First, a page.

GOSHEN, Ky. (WAVE) - Parents planning on sending their kids back to in-person classes lined up at St. Francis School in Goshen, sat with their kids and then spit into a tube to get their COVID results within 48 hours.
“It makes all of our teachers feel safer, families safer and makes students feel comfortable,” said Siofra Rucker, of St. Francis Advancement and Internal Affairs. “In the end, we just want to have the children back in school.”
Tuesday, the options to get tested were through a nasal swab or saliva in a tube.
Andrew Ignatow registered his family to get tested. It was the sole reason his 8th-grade daughter is returning to class when winter break is over.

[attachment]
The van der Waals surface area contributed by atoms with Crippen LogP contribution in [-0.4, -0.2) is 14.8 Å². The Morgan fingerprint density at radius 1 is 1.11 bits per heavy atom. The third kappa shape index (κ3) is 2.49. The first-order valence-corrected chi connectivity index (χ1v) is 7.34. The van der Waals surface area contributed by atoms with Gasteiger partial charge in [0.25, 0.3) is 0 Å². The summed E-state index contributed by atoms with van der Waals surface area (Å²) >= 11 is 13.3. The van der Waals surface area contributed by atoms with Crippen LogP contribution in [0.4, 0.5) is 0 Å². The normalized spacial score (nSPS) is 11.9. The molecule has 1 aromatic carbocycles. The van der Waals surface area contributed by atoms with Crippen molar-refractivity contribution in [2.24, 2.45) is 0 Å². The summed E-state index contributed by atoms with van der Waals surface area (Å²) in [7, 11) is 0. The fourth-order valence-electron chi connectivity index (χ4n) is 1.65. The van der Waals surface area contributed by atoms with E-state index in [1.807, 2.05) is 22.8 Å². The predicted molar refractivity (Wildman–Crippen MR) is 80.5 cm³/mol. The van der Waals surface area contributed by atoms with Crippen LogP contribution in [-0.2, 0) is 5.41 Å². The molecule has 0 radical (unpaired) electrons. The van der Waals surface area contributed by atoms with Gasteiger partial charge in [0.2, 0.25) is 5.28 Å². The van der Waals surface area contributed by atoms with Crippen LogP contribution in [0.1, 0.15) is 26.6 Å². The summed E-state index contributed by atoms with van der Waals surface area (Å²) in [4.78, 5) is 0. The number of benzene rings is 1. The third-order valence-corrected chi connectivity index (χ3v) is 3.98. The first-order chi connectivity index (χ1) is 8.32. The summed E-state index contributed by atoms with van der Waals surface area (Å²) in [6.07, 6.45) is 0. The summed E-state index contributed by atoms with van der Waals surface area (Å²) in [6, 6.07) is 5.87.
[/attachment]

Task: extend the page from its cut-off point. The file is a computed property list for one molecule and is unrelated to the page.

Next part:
“Honestly, this place is giving us a lot of confidence,” Ignatow said. “They’re doing everything right, communicating right, taking the precautions. You can only do so much, but we’re confident in what they’ve been doing.”
Sam Miller, Vice President of Operations at Pearl Labs, said the Yale School of Medicine began working on the saliva testing method. When testing was rolled out, cotton swab and tube testing weren’t as readily available. Researchers began looking into an alternative. Miller and Pearl Labs began inquiring and getting resources to help out the local communities throughout the commonwealth. Miller said the main difference between the two tests is that biology allows the DNA proteins, which house the COVID-19 virus, show up in the mouth one to two days sooner through saliva than through the nose.
”(Researchers) wanted to bring something that was a lower cost to the public,” Miller said. “(Then it) turned out it was a better test, (and) envisioned it to get (students) back to school.”
Saint Francis staff said about 400 families registered to get tested, since semester break is over on Monday for K-12 students.